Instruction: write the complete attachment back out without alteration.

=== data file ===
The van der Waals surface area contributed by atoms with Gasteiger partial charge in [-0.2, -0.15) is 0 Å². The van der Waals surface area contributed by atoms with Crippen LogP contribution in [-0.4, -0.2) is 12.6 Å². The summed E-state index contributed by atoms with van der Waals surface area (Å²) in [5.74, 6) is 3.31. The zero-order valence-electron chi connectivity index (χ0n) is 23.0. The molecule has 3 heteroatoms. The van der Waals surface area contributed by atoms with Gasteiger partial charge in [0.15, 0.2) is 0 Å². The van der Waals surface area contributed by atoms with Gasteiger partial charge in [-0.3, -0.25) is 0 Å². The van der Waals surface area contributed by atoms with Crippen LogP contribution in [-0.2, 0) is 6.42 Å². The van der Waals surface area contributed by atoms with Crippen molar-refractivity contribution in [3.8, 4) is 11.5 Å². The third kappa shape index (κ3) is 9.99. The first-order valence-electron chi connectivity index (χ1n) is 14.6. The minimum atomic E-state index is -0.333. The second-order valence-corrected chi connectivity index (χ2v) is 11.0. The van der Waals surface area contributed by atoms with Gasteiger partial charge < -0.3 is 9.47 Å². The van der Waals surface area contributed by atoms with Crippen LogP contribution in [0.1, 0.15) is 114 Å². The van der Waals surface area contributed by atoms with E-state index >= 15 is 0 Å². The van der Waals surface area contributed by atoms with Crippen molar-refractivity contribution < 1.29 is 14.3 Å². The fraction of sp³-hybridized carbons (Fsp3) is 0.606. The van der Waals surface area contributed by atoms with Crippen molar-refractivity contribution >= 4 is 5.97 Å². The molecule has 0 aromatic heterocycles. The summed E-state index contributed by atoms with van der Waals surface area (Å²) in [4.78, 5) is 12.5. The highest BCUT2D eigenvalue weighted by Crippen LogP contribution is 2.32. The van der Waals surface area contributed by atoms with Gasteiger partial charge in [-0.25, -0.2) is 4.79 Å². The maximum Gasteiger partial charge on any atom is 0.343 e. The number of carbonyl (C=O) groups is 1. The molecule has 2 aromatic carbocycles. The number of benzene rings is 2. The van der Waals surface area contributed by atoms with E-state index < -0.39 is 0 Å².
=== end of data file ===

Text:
The van der Waals surface area contributed by atoms with Gasteiger partial charge in [-0.2, -0.15) is 0 Å². The van der Waals surface area contributed by atoms with Crippen LogP contribution in [-0.4, -0.2) is 12.6 Å². The summed E-state index contributed by atoms with van der Waals surface area (Å²) in [5.74, 6) is 3.31. The zero-order valence-electron chi connectivity index (χ0n) is 23.0. The molecule has 3 heteroatoms. The van der Waals surface area contributed by atoms with Gasteiger partial charge in [0.15, 0.2) is 0 Å². The van der Waals surface area contributed by atoms with Gasteiger partial charge in [-0.3, -0.25) is 0 Å². The van der Waals surface area contributed by atoms with Crippen LogP contribution in [-0.2, 0) is 6.42 Å². The van der Waals surface area contributed by atoms with Crippen molar-refractivity contribution in [3.8, 4) is 11.5 Å². The third kappa shape index (κ3) is 9.99. The first-order valence-electron chi connectivity index (χ1n) is 14.6. The minimum atomic E-state index is -0.333. The second-order valence-corrected chi connectivity index (χ2v) is 11.0. The van der Waals surface area contributed by atoms with Gasteiger partial charge < -0.3 is 9.47 Å². The van der Waals surface area contributed by atoms with Crippen LogP contribution in [0.1, 0.15) is 114 Å². The van der Waals surface area contributed by atoms with E-state index >= 15 is 0 Å². The van der Waals surface area contributed by atoms with Crippen molar-refractivity contribution < 1.29 is 14.3 Å². The fraction of sp³-hybridized carbons (Fsp3) is 0.606. The van der Waals surface area contributed by atoms with Crippen molar-refractivity contribution >= 4 is 5.97 Å². The molecule has 0 aromatic heterocycles. The summed E-state index contributed by atoms with van der Waals surface area (Å²) in [4.78, 5) is 12.5. The highest BCUT2D eigenvalue weighted by Crippen LogP contribution is 2.32. The van der Waals surface area contributed by atoms with Gasteiger partial charge in [-0.25, -0.2) is 4.79 Å². The maximum Gasteiger partial charge on any atom is 0.343 e. The number of carbonyl (C=O) groups is 1. The molecule has 2 aromatic carbocycles. The number of benzene rings is 2. The van der Waals surface area contributed by atoms with E-state index < -0.39 is 0 Å².